Snacky’s http://nymag.com/listings/restaurant/snacky/ also in Williamsburg has the huge advantage of also not being that expensive. In fact it’s almost down market but it’s bloody nice.
Art / stuff
Mainstream Art Galleries / Museums
For clarity I’m not going to even mention lot’s of touristy things like the 9/11 Memorial, and going to the top of WTC1 or Empire State. They can be totally worth doing, for a tourist, but I’m sure you’ll find plenty of info about that by other methods i imagine. That said I really want to mention the following in particular.
The Met in particular is freaking huge so kinda like the Louvre — you’d be a fool not to visit it but expect to feel overwhelmed by all the things you can’t get to with the time available.
If you saw that movie ‘The Woman in Gold’ and/or if you like Klimt/Schiele stuff check out the Neue Gallerie http://www.neuegalerie.org/ not far from the Met. Might be busy. Like true hipsters the wife and i went there before they were famous ;-)
The American Museum of Natural History is on the opposite side of Central Park (https://goo.gl/maps/GkoWb has both onit) also bloody huge and also pretty dang awesome especially if you wanna see actual real dinosaur bones and such.
MOMA has some impressive paintings http://www.moma.org and exhibitions but at $25 an adult seemed a bit dang expensive. Personally I’m more of a contemporary art fan so it’s the place for me.
One thing to note about the Met is that technically it is admission by donation. You do not have to give the amount they request. In fact you can go right up to the desk and just ask for the wee pin that they generally give to people that have ‘paid’ without actually paying. They’ll definitely work hard to guilt trip you into paying but just so know if, I dunno let’s say you wanna pop back in later in the day but you lost your pin or are wondering whether to go again for a second day or something.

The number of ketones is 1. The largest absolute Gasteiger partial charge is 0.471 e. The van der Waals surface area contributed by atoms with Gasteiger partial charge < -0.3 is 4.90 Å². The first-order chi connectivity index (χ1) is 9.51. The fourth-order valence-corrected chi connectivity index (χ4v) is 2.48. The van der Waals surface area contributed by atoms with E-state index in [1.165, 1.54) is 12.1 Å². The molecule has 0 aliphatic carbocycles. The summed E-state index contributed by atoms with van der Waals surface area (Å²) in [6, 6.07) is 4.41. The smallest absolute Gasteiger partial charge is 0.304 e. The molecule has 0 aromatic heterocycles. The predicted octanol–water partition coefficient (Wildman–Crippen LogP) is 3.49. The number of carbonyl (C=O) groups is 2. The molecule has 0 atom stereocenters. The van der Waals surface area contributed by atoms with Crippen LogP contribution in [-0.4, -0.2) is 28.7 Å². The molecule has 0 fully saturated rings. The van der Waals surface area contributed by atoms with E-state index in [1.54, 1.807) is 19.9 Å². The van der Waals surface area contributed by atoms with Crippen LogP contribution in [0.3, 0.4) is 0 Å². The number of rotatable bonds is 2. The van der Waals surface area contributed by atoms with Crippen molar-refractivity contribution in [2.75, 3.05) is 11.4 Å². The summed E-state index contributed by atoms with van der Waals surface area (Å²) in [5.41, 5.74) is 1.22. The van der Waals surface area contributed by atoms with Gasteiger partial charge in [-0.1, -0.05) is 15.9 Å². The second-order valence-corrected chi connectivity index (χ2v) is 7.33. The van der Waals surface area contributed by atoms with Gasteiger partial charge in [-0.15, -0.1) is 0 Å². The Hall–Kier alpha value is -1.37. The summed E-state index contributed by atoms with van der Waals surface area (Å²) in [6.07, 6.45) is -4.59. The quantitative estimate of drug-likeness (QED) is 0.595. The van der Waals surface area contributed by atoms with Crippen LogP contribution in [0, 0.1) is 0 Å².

Other art galleries
As I mentioned above, Chelsea Galleries are awesome to visit on a Saturday. Basically there’s a ton of galleries on, like 20–24th street, west of the highline (so at the far west edge of Manhattan). The main thing about Chelsea is go there on a Saturday. The galleries are closed for private sales (mostly) on Sunday but they are totally and happily to any and all people and very welcoming. Also amazing if you are into contemporary art. Some say the ‘center’ of art in NYC has now shifted again (to where? I dunno) but yeah.
One of the main places I would always visit in Chelsea was called Eyebeam http://eyebeam.org/ which is kinda like MIT Media Lab forNYC.. but they moved to brooklyn. To 34 35th Street Broklyn. https://goo.gl/maps/QSnKA which is to say the kind of place you’d probably not have any reason to go to. If you were paying attention before you’ll see if you can get a bus there. That said the old space always had at least a couple of exhibitions but don’t know about the new space to be honest. Hmm.